Saturday, October 30, 2010

Hungary and sovereign default

It's almost official: the government's ingenious plan is to nationalize compulsory private pension savings and spend it on current budget expenses (pensions) and debt reduction. They hope it will enable them to survive without major restructuring and action until the tax cuts will bring 7% GDP growth. (Actually many expressed doubts, how realistic this expectation could be. Some calculate that 8-10% growth would only fill the holes of the budget from 2013.) Anyhow, the government expects 90% of the mambers of such private pension schemes will return to the state run, pay-as-you-go system, eventrually transferring their portfolio to the state. The delicacy of the issue: it is nothing else than default on a part of the debt and restructuring.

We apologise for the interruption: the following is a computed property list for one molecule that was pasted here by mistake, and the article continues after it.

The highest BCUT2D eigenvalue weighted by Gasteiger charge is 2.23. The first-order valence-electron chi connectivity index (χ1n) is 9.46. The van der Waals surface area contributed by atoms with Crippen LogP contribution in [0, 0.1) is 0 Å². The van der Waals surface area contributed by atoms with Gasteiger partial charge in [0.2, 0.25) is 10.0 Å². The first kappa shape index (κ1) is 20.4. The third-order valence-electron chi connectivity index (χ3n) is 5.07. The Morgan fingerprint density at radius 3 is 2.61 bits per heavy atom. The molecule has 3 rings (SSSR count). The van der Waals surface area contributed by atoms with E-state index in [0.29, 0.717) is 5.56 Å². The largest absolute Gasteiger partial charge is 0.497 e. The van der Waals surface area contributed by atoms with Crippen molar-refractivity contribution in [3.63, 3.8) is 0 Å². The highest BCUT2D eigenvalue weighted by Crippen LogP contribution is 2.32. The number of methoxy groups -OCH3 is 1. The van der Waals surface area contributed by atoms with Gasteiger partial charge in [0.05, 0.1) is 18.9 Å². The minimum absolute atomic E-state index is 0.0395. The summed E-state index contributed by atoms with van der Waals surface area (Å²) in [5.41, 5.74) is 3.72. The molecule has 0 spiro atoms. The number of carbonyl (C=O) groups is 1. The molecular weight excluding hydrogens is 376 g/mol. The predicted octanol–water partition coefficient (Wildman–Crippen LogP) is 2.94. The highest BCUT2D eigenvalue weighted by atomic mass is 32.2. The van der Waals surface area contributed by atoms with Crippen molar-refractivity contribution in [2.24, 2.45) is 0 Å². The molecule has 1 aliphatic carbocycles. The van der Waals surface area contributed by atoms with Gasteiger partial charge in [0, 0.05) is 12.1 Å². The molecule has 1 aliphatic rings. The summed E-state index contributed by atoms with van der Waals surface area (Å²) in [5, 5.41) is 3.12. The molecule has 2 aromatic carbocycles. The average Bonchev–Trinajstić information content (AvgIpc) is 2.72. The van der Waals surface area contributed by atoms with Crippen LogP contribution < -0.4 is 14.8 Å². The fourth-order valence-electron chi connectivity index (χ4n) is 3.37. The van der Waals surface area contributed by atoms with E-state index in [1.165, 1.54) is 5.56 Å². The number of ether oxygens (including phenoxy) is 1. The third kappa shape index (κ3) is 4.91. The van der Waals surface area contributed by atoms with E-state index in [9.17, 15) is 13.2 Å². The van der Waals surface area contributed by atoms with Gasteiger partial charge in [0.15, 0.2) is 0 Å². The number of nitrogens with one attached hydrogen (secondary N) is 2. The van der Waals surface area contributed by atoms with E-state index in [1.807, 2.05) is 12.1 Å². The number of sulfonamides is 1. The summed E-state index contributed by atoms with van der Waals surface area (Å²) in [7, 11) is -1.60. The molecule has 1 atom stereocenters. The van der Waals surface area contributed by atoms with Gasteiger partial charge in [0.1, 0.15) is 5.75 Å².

Private pensions savings, although compulsory, are private property. They hold about 2800 billion HUF savings in sovereign bonds (circa 1300 billion) and other assets, mainly stocks and investment funds. It means at around 5% of the GDP is in the hands of these private as government issued bonds. As soon as they transfer it to the government they will be rewarded with a promise of a state pension and their portfolio transformed into state property. Obviously the state will never be obliged to redeem them, it will reduce the debt. It is not a straightforward way of default and debt restructuring, but in its essence it is nothing else. Government liabilities at private debtors are declared void and exchanged to another type of government liablity. At the moment it is - nominally - voluntary. However, the pirme minsiter expressed his firm conviction that as much as 90% ot the members of private pensions schemes will choose the satte run system in two months time. As this number is highly unrealistic on a voluntary basis one could expect legislation making it compulsory, transforming the process in a confiscation. Especially in the light of Fidesz's willingness to reduce the jurisdiction and competenc eof the Constitutional Court, barring it from judging the constitutionality of economic legislation.
Hungary in fact defaulted today...

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